How Do I Pay My Property Taxes Using Accepted for Value?


Dear Steve,

I herd you on a youtube recording. I am not a US citizen, I have filed a ucc1 I need to file my secure agreement and schedule A.

I live in Florida. but I have a house in Ohio. House is paid for there is no mortgage. which I rent out. but they are having trouble paying and I don’t work so I’m beyond broke.

The county of Pickaway county is taking me to court for back property taxes. I am trying to do an acceptance for value on the taxes. I’m not sure if you can help or how I will pay for it so any advice will help.

I rent to my niece, who has a sick child. but I tolerate her in the house because it’s next to a trailer court full of questionable residents. aka she guards the house

I need help with property taxes.

I live in Florida. The property (house) is in Ohio Pickaway county.



Dear Margaret,

I’m not sure what YouTube video you heard of mine but I think you got the wrong guy because the Accepted for Value approach is nonsensical.

If you are going to be a landlord then you either need to do it without expectation of getting paid or run it like a business.

If your tenant doesn’t pay, you need to give them a chance to bring their account current or evict them.

So if you made the decision to not evict your tenant, even though they are family, then you assume the responsibility for making sure the property is kept in good order and taxes and insurance are paid.

The is a very good chance you will lose the property in a back tax sale. The smarter move here would be for you to sell the property as soon as possible to avoid losing your valuable asset in a tax sale.

I would suggest you talk to a few local real estate agents who can fire sale the property and get a quick close before the tax sale.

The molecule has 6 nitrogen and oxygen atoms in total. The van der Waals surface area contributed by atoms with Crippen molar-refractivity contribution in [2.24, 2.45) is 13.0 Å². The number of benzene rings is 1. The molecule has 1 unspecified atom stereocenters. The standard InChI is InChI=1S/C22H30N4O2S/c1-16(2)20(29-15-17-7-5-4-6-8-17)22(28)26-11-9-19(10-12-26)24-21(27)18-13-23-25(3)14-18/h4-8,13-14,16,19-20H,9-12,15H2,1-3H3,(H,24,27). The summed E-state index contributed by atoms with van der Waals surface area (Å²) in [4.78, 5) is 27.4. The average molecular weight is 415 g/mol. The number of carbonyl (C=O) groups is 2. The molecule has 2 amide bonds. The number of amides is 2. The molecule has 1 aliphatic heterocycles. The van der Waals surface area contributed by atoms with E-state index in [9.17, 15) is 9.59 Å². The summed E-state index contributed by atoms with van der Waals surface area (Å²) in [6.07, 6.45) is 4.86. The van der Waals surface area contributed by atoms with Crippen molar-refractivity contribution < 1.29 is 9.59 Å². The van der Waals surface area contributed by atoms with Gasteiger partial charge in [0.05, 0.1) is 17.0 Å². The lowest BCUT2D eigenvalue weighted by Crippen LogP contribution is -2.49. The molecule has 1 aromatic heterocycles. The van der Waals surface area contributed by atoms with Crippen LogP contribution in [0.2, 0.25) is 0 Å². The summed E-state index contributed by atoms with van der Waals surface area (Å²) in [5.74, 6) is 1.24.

See also  How Can I Best Avoid Paying Taxes Using the Accepted for Value Process? - Steve

The accepted for value approach is total crap in my opinion. It’s one of those things that might seem clever but it is not a standard or accepted practice.

If you decided to try that approach instead of paying your taxes due, you will lose the property.

Don’t waste time and energy.

Here are some examples:

Ohio Couple Sentenced For Attempting To Defraud Creditors And Fraudulently Obtaining Tax Refund Money – “According to court documents, between July 2009 and August 2010, Richnafsky and Spikes conspired to evade their debts by mailing fraudulent documents, through the U.S. Mail, to their creditors. These documents included letters disguised as official documents, fraudulent promissory notes, and other documents directing creditors to collect funds from fictitious “treasury accounts.” The documents also included bills and account statements which were stamped or handwritten with statements such as “accepted for value and returned for value,” and IRS Forms that were fraudulently presented as forms of payment. When creditors refused to accept these documents in satisfaction of Richnafsky’s and Spikes’s debts, Richnafsky and Spikes would attempt to file personal liens against the employees, executives, and attorneys of the creditors.” – Source

Jury Convicts Peculiar Man of Tax Evasion – “Stanley submitted fake money orders for payment to the Internal Revenue Service, returned documents to the Internal Revenue Service claiming that the tax assessments were satisfied because they were “Accepted for Value,” filled out payment vouchers with his name in all capital letters but didn’t submit payment and submitted a false criminal referral to IRS – Criminal Investigation.” – Source, Source

Here is a case where the government position was that some people think “Taxpayers can “satisfy” a debt, including a tax debt, by stamping a document related to that debt with the words “accepted for value” or similar frivolous or nonsensical language.” The Defendant lost.


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